DUCT tape for elbow injuries? … Why not?
In the last few years, there has been an epidemic of elbow injuries in baseball pitchers requiring UCL surgery (“Tommy John Surgery”). In particular, the number and percentage of patients at the youth and high school level has risen dramatically. In fact, of the 200 reconstructions that are carried out a year at the Andrews Sports Medicine and Orthopedic Center, about 60% are collegiate and high school athletes.
Until recently, the only surgical solution for a major elbow injury was complete reconstruction, which means a yearlong rehabilitation process. However, Dr. Jeff Dugas, a surgeon at Andrews Sports Medicine, is performing a new surgical approach to damaged ulnar collateral ligaments that could potentially cut down the recovery period for pitchers by at least six months. While most of those with full tears of the ligament will need reconstruction surgery, others (particularly those with only partial tears) are benefiting from what is called UCL “repair”.
Dr. Dugas uses a collagen-dipped super-tape, which he sews attached to each side of the damaged ligament, and then anchors it to the bone on each side of the elbow. You can see now why we call it “Dugas Ulna Collateral Tape” (DUCT) tape! In fact, the tape is so strong you could use it to tow a car. Considering the forces that act on the elbow during throwing, that’s an important factor.
Dr. Dugas has performed this kind of surgery over 30 times, and has a 100% record of those patients returning to the same level of competition before their surgery in six months and with full range of motion.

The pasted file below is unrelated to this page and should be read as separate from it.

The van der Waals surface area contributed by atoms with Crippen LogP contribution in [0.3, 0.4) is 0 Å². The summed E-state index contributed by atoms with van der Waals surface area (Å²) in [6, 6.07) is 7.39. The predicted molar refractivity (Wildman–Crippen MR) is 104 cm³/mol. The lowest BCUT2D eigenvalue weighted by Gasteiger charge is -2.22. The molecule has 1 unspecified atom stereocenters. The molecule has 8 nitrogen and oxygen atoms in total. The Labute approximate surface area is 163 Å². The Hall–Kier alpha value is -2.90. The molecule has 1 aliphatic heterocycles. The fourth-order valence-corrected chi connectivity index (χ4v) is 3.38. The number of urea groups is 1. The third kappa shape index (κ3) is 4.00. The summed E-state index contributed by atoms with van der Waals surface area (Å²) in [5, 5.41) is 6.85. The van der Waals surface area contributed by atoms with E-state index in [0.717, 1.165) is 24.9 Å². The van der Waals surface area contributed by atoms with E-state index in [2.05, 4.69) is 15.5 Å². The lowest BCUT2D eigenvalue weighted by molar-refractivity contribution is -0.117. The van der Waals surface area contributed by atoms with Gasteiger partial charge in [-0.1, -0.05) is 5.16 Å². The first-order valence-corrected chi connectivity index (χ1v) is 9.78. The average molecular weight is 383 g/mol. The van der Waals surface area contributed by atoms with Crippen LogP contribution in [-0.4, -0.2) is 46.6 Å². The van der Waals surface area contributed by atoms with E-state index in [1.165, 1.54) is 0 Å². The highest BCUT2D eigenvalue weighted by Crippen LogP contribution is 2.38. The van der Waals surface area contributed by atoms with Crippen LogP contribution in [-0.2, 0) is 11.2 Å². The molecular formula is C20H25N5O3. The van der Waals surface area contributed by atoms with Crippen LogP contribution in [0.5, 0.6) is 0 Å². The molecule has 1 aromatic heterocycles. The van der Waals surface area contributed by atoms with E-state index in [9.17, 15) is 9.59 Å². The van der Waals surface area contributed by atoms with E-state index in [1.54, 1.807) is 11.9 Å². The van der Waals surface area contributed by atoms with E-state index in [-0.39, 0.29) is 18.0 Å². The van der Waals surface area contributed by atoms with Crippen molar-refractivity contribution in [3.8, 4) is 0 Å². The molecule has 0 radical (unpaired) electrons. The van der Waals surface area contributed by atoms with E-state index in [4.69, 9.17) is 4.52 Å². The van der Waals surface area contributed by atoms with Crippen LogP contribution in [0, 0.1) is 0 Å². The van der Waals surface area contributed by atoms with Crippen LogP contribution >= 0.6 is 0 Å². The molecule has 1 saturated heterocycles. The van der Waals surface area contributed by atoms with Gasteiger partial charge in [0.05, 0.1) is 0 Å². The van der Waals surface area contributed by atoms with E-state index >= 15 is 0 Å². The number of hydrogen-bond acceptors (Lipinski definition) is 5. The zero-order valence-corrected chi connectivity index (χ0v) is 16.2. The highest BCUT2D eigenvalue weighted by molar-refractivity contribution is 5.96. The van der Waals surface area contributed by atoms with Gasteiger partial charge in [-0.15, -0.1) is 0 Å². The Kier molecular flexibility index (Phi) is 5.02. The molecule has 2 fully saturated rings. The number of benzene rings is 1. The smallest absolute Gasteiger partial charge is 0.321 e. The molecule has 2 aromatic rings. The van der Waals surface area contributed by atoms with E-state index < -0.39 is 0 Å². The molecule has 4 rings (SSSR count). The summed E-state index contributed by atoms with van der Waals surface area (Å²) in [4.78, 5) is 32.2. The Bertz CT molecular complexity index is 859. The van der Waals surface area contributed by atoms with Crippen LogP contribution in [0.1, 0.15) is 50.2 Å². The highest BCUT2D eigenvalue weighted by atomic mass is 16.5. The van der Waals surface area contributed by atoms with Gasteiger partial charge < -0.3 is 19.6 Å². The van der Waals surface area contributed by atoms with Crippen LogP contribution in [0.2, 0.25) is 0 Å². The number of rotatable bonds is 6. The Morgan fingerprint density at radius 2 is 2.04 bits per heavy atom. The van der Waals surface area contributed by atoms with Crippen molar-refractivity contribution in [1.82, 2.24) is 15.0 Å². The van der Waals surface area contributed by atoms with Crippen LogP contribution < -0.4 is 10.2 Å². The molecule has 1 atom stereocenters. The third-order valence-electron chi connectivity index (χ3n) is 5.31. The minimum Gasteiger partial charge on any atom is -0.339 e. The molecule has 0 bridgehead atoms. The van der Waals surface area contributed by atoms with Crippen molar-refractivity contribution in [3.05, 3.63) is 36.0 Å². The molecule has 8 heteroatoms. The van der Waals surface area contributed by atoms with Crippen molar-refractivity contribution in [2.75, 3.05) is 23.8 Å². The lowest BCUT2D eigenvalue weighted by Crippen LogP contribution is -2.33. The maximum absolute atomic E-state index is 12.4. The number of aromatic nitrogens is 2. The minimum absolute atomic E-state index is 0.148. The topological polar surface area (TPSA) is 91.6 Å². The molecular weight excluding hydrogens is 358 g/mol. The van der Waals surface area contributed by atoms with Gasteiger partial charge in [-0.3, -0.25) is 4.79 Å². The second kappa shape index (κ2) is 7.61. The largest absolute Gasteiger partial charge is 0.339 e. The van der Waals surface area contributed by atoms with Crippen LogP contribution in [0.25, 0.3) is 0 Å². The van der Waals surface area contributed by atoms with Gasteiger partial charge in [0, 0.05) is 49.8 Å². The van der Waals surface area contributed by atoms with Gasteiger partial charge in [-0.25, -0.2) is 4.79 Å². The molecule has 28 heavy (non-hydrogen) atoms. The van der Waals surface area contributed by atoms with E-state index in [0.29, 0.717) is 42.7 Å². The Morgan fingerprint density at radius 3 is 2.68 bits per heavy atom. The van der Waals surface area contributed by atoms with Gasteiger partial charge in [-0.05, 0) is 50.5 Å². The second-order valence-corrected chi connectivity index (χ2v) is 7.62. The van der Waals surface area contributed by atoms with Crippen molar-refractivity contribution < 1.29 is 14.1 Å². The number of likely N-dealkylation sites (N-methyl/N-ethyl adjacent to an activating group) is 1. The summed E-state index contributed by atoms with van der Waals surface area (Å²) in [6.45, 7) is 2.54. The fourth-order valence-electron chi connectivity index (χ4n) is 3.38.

Five interesting facts about Tommy John surgery:
How does the surgery work?
Top 10 tips for youth baseball pitchers
- Watch and respond to signs of fatigue (such as decreased ball velocity, decreased accuracy, upright trunk during pitching, dropped elbow during pitching, or increased time between pitches).
- No overhead throwing of any kind for at least 2-3 months per year (4 months is preferred).
- No competitive baseball pitching for at least 4 months per year.
- Do not pitch more than 100 innings in games in any calendar year.
- Follow limits for pitch counts and days rest.
- Avoid pitching on multiple teams with overlapping seasons.
- Learn good throwing mechanics as soon as possible. The first steps should be to learn, in order: 1) basic throwing, 2) fastball pitching, 3) change-up pitching.
- Avoid using radar guns.
- A pitcher should not also be a catcher for his team. The pitcher-catcher combination results in many throws and may increase the risk of injury.
- If a pitcher complains of pain in the elbow or shoulder, discontinue pitching until evaluated by a sports medicine physician.
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